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NIH Halts Trial Of Viagra As Sickle Cell Treatment

July 28, 2009

The National Institutes of Health (NIH) said on Tuesday it had halted a trial of the drug sildenafil for patients with sickle cell disease, saying the drug caused serious medical problems.

The trial was testing the safety and effectiveness of sildenafil, sold by Pfizer as Viagra and Revatio, as a treatment for pulmonary hypertension in patients with sickle cell disease, said the National Heart, Lung, and Blood Institute (NHLBI).

Patients without sickle cell disease taking the sildenafil — which is approved under the Revatio brand name to treat pulmonary hypertension in otherwise healthy adults — are not at risk, the NHLBI added.

The researchers found that 38 percent of patients taking Revatio had serious adverse effects such as painful sickle cell “crises”, compared with just 8 percent of patients taking a placebo.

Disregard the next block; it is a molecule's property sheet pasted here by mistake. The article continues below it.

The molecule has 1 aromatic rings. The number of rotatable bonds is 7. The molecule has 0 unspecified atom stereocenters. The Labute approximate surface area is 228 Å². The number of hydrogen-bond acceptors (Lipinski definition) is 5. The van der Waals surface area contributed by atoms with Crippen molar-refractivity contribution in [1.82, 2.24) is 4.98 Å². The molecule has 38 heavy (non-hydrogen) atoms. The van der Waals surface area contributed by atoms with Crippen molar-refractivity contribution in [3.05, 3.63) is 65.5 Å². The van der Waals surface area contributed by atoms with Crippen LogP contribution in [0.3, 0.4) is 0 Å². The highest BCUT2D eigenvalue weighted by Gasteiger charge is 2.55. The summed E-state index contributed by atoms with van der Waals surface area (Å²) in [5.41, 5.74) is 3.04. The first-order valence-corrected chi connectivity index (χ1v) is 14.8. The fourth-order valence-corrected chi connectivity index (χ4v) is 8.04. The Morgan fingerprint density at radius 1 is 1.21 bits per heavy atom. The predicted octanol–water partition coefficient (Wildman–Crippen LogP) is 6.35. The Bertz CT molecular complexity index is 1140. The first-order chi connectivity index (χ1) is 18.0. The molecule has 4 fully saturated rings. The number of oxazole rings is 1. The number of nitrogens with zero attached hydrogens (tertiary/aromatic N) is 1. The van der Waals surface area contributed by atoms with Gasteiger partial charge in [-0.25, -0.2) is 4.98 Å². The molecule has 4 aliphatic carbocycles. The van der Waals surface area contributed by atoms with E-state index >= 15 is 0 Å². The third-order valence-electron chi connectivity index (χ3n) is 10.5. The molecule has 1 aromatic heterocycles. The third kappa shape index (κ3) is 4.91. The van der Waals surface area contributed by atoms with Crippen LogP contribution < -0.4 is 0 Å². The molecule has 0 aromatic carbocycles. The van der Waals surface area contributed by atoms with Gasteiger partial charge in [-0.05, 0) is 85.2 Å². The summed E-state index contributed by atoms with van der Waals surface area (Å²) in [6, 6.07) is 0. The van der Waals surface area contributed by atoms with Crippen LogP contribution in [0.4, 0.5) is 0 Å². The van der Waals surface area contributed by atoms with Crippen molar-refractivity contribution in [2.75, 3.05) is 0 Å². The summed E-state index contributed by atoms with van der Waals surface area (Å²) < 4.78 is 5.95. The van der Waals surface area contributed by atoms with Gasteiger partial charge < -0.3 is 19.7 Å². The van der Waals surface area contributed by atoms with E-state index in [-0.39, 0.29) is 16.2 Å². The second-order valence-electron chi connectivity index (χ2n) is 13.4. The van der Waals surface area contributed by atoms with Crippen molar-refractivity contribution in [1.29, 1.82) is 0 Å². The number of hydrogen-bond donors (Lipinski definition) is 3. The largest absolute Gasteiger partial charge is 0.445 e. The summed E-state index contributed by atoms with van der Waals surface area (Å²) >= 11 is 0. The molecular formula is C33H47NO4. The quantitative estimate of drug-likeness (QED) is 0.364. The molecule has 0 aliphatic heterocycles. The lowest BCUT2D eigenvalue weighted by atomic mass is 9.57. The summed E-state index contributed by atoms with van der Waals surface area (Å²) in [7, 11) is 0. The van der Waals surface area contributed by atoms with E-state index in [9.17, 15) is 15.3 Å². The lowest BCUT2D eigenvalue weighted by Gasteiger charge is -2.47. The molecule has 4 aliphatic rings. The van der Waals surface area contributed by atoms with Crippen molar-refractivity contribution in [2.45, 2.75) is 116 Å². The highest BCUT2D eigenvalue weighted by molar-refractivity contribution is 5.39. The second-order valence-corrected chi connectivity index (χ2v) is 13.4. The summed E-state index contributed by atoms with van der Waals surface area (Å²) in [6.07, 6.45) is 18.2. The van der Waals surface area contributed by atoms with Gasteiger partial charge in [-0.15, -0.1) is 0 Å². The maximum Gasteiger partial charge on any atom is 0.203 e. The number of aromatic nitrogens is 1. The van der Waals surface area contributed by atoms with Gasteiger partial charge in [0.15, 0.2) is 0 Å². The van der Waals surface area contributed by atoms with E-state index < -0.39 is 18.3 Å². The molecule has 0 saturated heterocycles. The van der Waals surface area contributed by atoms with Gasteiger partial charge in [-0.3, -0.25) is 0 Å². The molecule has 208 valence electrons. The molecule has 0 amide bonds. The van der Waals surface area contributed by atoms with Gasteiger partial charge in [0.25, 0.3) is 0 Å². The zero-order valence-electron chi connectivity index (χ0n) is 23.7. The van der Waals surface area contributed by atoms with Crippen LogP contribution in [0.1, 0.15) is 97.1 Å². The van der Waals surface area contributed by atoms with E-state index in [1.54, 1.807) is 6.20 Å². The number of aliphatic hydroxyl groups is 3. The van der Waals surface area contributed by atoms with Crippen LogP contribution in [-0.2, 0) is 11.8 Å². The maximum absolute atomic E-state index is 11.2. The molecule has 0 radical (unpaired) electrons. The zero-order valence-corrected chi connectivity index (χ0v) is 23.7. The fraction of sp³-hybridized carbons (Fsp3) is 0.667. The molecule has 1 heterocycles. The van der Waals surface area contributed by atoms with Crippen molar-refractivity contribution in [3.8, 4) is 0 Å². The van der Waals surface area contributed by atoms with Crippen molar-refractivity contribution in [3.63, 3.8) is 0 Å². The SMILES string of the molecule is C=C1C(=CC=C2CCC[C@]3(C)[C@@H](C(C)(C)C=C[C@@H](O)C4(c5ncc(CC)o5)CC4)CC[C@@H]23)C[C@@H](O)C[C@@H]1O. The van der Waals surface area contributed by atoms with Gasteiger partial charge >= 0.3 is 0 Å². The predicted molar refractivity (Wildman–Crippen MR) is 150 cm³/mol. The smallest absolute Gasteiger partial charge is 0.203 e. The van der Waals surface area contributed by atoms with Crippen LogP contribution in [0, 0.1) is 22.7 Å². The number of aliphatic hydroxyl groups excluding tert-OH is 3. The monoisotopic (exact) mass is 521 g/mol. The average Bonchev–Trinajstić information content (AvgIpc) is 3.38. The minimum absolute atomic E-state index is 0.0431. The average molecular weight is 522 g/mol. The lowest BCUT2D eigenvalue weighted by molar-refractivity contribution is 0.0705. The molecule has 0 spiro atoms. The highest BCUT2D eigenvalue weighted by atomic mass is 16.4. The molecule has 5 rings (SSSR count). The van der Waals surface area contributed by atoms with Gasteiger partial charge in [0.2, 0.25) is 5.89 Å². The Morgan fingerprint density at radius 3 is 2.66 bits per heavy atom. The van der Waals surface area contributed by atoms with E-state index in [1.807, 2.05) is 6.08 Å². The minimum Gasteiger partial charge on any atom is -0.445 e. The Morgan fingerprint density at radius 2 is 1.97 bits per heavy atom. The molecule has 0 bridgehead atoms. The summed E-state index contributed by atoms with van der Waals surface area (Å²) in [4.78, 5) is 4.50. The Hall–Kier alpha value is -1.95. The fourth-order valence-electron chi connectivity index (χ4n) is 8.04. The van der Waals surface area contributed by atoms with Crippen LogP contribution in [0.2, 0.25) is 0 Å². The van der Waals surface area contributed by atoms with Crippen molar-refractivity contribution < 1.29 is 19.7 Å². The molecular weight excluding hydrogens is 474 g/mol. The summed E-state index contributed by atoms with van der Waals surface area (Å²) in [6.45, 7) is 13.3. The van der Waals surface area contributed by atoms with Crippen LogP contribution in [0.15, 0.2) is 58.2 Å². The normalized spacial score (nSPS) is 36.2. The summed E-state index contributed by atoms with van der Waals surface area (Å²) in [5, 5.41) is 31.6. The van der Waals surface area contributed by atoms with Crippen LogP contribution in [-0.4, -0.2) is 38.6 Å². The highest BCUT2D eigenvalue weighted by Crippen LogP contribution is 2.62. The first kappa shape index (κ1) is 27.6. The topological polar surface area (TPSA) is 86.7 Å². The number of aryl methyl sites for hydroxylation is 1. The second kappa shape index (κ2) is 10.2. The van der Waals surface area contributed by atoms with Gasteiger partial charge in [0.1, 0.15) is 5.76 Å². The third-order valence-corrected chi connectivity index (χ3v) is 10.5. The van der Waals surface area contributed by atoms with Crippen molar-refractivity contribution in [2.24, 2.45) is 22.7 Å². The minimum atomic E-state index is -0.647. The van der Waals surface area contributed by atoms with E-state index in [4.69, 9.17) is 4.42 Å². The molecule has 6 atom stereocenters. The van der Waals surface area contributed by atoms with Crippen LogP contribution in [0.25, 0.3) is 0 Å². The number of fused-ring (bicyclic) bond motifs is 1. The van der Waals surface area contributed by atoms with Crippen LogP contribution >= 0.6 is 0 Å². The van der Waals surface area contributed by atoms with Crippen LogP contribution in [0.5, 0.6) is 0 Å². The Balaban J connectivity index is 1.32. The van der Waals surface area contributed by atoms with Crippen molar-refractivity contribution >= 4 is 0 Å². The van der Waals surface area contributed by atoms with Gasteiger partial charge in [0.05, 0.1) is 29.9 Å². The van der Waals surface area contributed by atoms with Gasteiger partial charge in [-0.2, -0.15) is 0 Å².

“The increase in sickle cell medical problems is concern enough for us to stop this clinical trial to protect the safety of our participants,” NHLBI Director Dr. Elizabeth Nabel told Reuters.

“We will continue to look into the possible causes of these preliminary results,” she added.

“In the meantime, we encourage patients with sickle cell disease who are taking sildenafil for pulmonary hypertension to talk with their physicians about the potential risks and benefits of the medication and what actions they should consider, including whether to taper off this medication and how to best manage both sickle cell disease and pulmonary hypertension.”

“No deaths have been associated with the drug in the clinical trial,” said the NHLBI said in a statement.

Pulmonary hypertension is high blood pressure within the arteries that carry blood to the lungs.  The condition can cause heart failure and death. Sildenafil treats pulmonary hypertension by relaxing the blood vessels in the lungs so the blood can flow more easily.

Roughly 30 percent of those with sickle cell disease develop pulmonary hypertension, which can cause sudden death.

The U.S. Food and Drug Administration (FDA) has not approved sildenafil to treat pulmonary hypertension in patients with sickle cell disease, so the NHLBI was conducting a small trial to see if the drug would help these patients.

Sildenafil is currently sold under the name Viagra as a treatment for erectile dysfunction or impotence.

Shares of Pfizer were down 3.55 percent on Tuesday, closing at $16.03 on the New York Stock Exchange.

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